Opener for today’s show is Lord Dying. The stern doom sound of the band is reinforced today by its static performance. There may be ample reasons for that performance, for example playing at 18.30 in front of a venue not even half filled. Whatever it is, the band plays a set that can be considered alright, and with that all has been said. The impression that they were there simply because they had to, lingers with the spectators.
This is no problem for The Shrine, which might have to do with their general laissez-faire attitude on stage. It’s just pure fun, kicking out some jams that sound like you can skate to them. With swirling beards and guitars, the band makes it a short but impressive show. The new album ‘Bless Off’ only come out a few weeks ago, and the band is eager to let us hear songs from this record. The show is energetic and fun, the songs make thrash and stoner meet in a groovy embrace. Musically the band is fun and furious, sounding like the weird combination of Black Flag meeting with Blue Cheer with the heavy pounding of Black Sabbath. They could have gone on to play some more to be honest.
Red Fang played the Effenaar about a year ago, suddenly emerging as headliner when Clutch dropped of the bill due to some family issues. The band was not ready to do that extra thing a headliner is required to do. This time they are the actual band you pay to see and they need to deliver.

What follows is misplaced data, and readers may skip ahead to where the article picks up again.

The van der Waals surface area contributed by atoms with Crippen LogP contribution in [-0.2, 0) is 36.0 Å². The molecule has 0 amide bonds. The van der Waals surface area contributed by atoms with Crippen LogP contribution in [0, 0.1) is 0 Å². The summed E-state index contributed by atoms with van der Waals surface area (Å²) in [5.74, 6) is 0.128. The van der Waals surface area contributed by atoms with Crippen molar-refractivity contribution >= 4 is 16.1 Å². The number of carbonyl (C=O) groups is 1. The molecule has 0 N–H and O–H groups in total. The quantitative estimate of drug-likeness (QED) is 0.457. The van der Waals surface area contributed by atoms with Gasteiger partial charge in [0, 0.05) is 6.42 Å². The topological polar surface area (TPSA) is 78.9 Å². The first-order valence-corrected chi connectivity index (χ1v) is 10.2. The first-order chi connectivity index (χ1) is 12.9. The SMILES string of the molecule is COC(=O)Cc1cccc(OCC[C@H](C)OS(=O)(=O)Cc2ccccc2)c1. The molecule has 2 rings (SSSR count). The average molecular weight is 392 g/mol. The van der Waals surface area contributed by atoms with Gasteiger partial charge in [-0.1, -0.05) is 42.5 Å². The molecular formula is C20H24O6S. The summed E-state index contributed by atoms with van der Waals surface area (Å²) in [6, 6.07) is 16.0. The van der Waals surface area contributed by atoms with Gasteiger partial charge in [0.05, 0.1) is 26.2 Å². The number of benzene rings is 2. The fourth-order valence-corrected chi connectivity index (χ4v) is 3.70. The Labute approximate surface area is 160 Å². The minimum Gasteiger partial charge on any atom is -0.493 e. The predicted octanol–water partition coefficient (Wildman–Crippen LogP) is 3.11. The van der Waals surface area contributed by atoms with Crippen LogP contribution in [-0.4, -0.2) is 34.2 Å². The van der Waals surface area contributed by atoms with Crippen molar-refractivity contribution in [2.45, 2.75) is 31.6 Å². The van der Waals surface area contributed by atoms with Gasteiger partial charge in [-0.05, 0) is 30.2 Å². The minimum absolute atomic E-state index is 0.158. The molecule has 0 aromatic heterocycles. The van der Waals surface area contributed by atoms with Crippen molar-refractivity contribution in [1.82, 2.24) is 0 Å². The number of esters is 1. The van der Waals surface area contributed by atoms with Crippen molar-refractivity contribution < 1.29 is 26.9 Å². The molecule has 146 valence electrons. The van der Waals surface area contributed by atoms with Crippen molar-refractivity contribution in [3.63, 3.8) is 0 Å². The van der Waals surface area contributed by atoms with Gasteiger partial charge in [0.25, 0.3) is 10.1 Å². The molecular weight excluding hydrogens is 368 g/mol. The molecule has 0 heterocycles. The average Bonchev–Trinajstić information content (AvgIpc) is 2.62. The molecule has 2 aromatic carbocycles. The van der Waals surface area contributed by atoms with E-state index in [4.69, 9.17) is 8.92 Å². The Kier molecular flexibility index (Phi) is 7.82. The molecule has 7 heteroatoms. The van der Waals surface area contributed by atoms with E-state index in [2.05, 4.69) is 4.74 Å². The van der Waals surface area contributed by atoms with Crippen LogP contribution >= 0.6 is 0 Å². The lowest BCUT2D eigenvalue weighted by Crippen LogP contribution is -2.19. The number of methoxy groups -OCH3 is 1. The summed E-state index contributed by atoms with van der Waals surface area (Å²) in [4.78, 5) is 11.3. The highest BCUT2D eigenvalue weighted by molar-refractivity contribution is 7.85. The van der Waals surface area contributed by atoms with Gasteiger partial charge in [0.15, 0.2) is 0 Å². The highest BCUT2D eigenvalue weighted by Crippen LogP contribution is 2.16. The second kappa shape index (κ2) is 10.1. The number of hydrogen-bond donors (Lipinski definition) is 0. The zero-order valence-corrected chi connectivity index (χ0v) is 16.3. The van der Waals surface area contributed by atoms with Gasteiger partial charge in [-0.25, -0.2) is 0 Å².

Their work ethic clearly speaks for them, the band is playing hard and trying to let the guitar work do the talking for them. Apart from some ‘Yeah!’ shouting in between the songs, the interaction is limited and the songs off their new record ‘Whales And Leeches’ are well done but lacking that hit potential to really impress. The beer has flown liberally so there’s some moshing and headbanging going on to the sturdy tide of riffing from the stage. The pounding sound of the band with some of their more recognizable songs ‘Into The Eye’ and ‘Prehistoric Dog’ is great for some dancing and partying and the audience enjoys that to the fullest.
The show ends a bit past nine, still early, many visitors have already had their fill and go home. Red Fang is a cool band and is a perfect support act for bands like Mastodon and Clutch or whenever a slightly poppier edge can be found. As a headliner, the band is sorely lacking that something special. Not without reason, part of the venue is blocked off. They’re the decent middle-of-the-road sludge band that you can safely enjoy, but that’s alright.
Luckily there’s some after party going on, on the smaller stage, with first the band Zamora featuring ex-members of Celestial Season and Suimasen. The band is aiming for a sound between the Smashing Pumpkins and Dinosaur Jr. and I am choosing the word ‘aiming’ for a reason. The sound these guys, who do look the part for a Pumpkins cover band, actually produce is a confused mix of the Pumpkins meeting The xx and Billy Corgan having his teeth punched in. The vocals are barely audible and the set is just a long boring walk down the same visual path on the backround. If you do visuals on a beamer, please take more than one picture of a little path through the fields. Tonight it was rather fitting though.
I’ve only stayed through that set for one reason: Monomyth. The band already waltzed over Roadburn and finally I get to see the band that produced an amazing self-titled record. They do not disappoint tonight. There sound is very thought through, but also has a very keen Dutch ring to it. The band never tries to be too majestic, but just flows. The stage is filled with smoke and the band places with total focus, dragging the audience along. Monomyth are far removed music wise from Red Fang, but makes this night a complete experience.
Scribed by: Guido Segers
Photos by: Paul Verhagen